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    ABSTRACT: Medical images and genetic assays typically generate data with more variables than subjects. Scientists may use a two-step approach for testing hypotheses about Gaussian mean vectors. In the first step, principal components analysis (PCA) selects a set of sample components fewer in number than the sample size. In the second step, applying classical multivariate analysis of variance (MANOVA) methods to the reduced set of variables provides the desired hypothesis tests. Simulation results presented here indicate that success of the PCA in the first step requires nearly all variation to occur in population components far fewer in number than the number of subjects. In the second step, multivariate tests fail to attain reasonable power except in restrictive, favorable cases. The results encourage using other approaches discussed in the article to provide dependable hypothesis testing with high dimension, low sample size data (HDLSS).
    Communication in Statistics- Simulation and Computation 05/2013; 42(5). DOI:10.1080/03610918.2012.659819 · 0.33 Impact Factor
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    Matthew J Gribbin · Yueh-Yun Chi · Paul W Stewart · Keith E Muller ·
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    ABSTRACT: Using covariance or mean estimates from previous data introduces randomness into each power value in a power curve. Creating confidence intervals about the power estimates improves study planning by allowing scientists to account for the uncertainty in the power estimates. Driving examples arise in many imaging applications. We use both analytical and Monte Carlo simulation methods. Our analytical derivations apply to power for tests with the univariate approach to repeated measures (UNIREP). Approximate confidence intervals and regions for power based on an estimated covariance matrix and fixed means are described. Extensive simulations are used to examine the properties of the approximations. Closed-form expressions are given for approximate power and confidence intervals and regions. Monte Carlo simulations support the accuracy of the approximations for practical ranges of sample size, rank of the design matrix, error degrees of freedom, and the amount of deviation from sphericity. The new methods provide accurate coverage probabilities for all four UNIREP tests, even for small sample sizes. Accuracy is higher for higher power values than for lower power values, making the methods especially useful in practical research conditions. The new techniques allow the plotting of power confidence regions around an estimated power curve, an approach that has been well received by researchers. Free software makes the new methods readily available. The new techniques allow a convenient way to account for the uncertainty of using an estimated covariance matrix in choosing a sample size for a repeated measures ANOVA design. Medical imaging and many other types of healthcare research often use repeated measures ANOVA.
    BMC Medical Research Methodology 04/2013; 13(1):57. DOI:10.1186/1471-2288-13-57 · 2.27 Impact Factor
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    ABSTRACT: BACKGROUND: Oral and pharyngeal cancer is a serious health threat that goes unnoticed by most people. Increasing screenings for oral and pharyngeal cancer is essential to achieving early detection when the disease is most treatable. PURPOSE: We tested the effectiveness of a media campaign designed to increase intentions to seek an oral and pharyngeal cancer screening. We further examined whether concern and knowledge of oral and pharyngeal cancer mediated screening intentions. METHODS: Participants in the intervention condition received messages on posters, handheld fans, pamphlets, and magnets displayed on the sides of cars or trucks. Participants in the intervention and comparison conditions (N = 1,790) were surveyed prior to and after the intervention. RESULTS: Intervention participants reported greater intentions to seek free oral and pharyngeal cancer screenings. Concern about oral and pharyngeal cancer partially mediated the effect whereas knowledge did not. CONCLUSIONS: Our media campaign successfully increased screening intentions by heightening concerns.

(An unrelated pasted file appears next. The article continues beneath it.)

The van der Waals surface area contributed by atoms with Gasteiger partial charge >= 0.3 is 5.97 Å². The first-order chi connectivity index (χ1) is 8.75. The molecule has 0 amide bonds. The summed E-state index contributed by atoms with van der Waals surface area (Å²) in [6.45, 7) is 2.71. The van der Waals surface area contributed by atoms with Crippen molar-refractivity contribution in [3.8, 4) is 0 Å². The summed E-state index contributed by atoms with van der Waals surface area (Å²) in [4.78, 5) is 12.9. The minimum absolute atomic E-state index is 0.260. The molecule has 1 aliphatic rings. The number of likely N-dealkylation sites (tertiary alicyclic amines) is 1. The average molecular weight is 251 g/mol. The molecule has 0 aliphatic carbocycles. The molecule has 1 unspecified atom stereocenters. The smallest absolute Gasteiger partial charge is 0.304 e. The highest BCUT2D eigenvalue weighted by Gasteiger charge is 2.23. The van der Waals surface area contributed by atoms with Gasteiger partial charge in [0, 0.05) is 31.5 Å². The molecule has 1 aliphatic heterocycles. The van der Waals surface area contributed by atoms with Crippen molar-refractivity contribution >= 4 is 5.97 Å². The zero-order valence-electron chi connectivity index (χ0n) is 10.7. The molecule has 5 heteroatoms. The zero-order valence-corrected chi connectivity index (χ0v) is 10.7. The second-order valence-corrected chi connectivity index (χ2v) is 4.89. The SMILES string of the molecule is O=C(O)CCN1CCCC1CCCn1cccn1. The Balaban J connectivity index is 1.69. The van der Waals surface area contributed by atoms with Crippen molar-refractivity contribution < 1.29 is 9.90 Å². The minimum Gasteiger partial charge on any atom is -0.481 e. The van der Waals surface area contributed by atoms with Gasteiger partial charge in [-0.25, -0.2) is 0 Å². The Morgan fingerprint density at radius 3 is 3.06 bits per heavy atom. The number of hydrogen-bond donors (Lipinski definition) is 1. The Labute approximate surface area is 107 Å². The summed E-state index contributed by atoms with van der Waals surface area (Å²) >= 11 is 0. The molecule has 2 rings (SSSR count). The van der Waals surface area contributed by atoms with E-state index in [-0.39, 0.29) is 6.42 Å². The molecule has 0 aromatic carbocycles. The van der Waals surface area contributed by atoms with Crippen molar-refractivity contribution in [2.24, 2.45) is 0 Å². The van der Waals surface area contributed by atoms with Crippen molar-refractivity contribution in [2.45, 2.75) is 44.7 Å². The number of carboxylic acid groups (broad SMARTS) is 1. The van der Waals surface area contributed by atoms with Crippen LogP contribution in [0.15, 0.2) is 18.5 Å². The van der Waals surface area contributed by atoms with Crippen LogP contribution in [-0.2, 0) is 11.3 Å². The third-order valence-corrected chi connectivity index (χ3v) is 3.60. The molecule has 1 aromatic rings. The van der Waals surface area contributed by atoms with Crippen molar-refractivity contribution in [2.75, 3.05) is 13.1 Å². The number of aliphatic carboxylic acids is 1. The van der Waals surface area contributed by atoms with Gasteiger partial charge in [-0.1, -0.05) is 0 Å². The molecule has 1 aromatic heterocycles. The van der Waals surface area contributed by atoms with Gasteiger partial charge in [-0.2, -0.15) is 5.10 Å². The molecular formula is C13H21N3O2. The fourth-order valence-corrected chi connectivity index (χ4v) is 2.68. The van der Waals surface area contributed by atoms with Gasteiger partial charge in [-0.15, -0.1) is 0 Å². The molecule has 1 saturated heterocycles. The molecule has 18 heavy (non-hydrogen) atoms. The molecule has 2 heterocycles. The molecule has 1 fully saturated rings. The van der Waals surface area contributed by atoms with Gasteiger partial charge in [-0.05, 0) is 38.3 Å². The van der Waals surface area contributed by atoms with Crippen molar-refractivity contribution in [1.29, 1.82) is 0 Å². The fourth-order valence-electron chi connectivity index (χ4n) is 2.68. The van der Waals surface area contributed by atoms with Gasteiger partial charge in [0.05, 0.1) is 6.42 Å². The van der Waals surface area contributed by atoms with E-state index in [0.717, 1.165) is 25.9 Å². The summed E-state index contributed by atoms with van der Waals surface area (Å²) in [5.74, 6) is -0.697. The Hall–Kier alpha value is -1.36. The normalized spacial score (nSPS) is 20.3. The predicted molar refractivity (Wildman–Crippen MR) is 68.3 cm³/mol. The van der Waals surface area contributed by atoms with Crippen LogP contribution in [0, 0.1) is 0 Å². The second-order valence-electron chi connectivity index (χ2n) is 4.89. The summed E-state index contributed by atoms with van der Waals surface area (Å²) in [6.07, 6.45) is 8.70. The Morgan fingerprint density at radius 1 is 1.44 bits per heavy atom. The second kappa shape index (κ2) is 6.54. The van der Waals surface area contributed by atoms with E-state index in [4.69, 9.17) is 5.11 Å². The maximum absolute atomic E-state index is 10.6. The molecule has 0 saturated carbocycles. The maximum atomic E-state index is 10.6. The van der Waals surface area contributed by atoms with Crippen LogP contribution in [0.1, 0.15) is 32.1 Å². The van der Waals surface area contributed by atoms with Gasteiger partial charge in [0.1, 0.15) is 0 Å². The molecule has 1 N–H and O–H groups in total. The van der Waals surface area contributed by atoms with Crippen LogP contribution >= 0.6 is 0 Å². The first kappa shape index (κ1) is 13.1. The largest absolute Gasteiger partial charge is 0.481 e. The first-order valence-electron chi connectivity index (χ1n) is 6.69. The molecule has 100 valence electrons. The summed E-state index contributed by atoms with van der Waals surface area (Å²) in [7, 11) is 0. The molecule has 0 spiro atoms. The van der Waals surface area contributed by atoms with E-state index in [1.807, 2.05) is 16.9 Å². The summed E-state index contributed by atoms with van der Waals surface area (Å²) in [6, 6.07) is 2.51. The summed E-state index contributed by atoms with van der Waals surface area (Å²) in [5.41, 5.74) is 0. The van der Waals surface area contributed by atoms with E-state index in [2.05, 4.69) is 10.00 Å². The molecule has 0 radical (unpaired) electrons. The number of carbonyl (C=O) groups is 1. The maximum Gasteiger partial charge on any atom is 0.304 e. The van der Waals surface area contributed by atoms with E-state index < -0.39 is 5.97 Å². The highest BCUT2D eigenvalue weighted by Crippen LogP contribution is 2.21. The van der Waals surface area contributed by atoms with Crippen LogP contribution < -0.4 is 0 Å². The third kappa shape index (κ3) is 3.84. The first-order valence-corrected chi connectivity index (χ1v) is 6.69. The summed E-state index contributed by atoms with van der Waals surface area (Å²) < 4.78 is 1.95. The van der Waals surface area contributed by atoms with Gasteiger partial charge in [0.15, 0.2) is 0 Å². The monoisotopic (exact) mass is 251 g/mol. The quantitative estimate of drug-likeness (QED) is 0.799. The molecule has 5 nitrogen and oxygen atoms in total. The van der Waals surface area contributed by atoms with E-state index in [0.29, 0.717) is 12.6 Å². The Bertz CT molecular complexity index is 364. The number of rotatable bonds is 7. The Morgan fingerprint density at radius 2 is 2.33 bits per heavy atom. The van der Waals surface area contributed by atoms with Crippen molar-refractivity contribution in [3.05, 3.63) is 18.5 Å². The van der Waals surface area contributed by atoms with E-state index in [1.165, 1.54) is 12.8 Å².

Annals of Behavioral Medicine 03/2013; 46(1). DOI:10.1007/s12160-013-9480-z · 4.20 Impact Factor

Publication Stats

3k Citations
355.53 Total Impact Points


  • 2007-2015
    • University of Florida
      • • Department of Health Outcomes and Policy
      • • Department of Biostatistics
      • • College of Medicine
      Gainesville, Florida, United States
  • 2014
    • University of Colorado
      • Department of Biostatistics and Informatics
      Denver, Colorado, United States
  • 1981-2006
    • University of North Carolina at Chapel Hill
      • • Department of Biostatistics
      • • Department of Radiology
      • • Department of Medicine
      • • Department of Biomedical Engineering
      North Carolina, United States
  • 2005
    • University of North Carolina at Charlotte
      Charlotte, North Carolina, United States
  • 1988
    • North Carolina Central University
      • School of Education
      Durham, NC, United States
  • 1984
    • United States Environmental Protection Agency
      Washington, Washington, D.C., United States